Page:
23 October 2016
Professor Cheng Kai-ming (right inset) blames students who stormed the HKU Council meeting for "further destroying the system". But what if the system itself is decaying? asks Alan Leong (left inset). Photo: HKEJ
Professor Cheng Kai-ming (right inset) blames students who stormed the HKU Council meeting for "further destroying the system". But what if the system itself is decaying? asks Alan Leong (left inset). Photo: HKEJ

Who is actually destroying our system?

Professor Cheng Kai-ming, a former pro-vice chancellor of the University of Hong Kong (HKU), published two articles in the Economic Journal on Oct. 2 and Oct. 6 on the recent rejection of Professor Johannes Chan Man-mun’s appointment as pro-vice chancellor by the HKU Council.

There are some points in Professor Cheng’s articles with which I cannot agree.

First, Professor Cheng wrote that Hong Kong has a long-established and hard-earned system of procedures and mechanisms, and in the face of political turmoil, we have to make a tough decision: whether to protect this system or to overthrow this system?

He said in the case of the HKU Council, if we destroy its mechanism, it would be like declaring an open season on HKU and various political forces would be able to interfere with the decision-making process of the university.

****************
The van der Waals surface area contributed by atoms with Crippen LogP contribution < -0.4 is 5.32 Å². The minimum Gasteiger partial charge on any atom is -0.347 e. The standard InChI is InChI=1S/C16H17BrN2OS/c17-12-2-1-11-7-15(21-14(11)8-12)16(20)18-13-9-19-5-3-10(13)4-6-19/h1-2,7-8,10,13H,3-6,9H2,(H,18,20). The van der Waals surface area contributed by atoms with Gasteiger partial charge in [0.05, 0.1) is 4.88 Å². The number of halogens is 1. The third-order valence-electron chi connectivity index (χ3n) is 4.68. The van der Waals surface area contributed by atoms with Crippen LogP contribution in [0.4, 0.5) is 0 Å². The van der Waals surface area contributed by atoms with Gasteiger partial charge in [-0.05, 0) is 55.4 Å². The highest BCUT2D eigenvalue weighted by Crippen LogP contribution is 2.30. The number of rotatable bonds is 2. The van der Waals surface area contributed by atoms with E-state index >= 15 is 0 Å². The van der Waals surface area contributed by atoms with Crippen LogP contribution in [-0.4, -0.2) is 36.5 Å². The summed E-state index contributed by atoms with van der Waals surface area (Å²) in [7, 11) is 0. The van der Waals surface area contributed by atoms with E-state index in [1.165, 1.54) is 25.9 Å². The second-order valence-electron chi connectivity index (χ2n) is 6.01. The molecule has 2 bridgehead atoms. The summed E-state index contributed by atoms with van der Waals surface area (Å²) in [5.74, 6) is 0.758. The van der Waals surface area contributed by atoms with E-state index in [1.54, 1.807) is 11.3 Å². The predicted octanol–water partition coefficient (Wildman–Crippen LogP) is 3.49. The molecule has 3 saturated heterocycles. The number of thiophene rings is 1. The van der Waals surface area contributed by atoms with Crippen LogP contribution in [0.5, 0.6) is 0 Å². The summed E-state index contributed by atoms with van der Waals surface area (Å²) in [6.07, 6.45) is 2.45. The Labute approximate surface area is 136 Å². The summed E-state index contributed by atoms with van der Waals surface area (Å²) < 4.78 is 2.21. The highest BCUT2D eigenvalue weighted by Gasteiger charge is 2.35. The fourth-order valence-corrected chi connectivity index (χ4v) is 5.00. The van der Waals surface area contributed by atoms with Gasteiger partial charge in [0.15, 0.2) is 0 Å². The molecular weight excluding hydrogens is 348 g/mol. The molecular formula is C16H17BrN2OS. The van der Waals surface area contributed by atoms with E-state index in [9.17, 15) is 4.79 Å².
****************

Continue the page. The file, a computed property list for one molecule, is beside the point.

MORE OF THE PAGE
It appears that when it comes to people who are seeking to destroy the existing mechanism, Professor Cheng is referring to those who challenged the decision of the HKU Council.

This begs the question: What should we do when the current mechanism is falling apart, or when those who are entrusted with public power under this mechanism are no longer impartial?

In my opinion, there are two choices. We can either continue to preserve this decaying system and keep telling ourselves that having a bad system is still better than having no system at all, or we can try our best to put things right in our system, and restore equality, justice and accountability to it.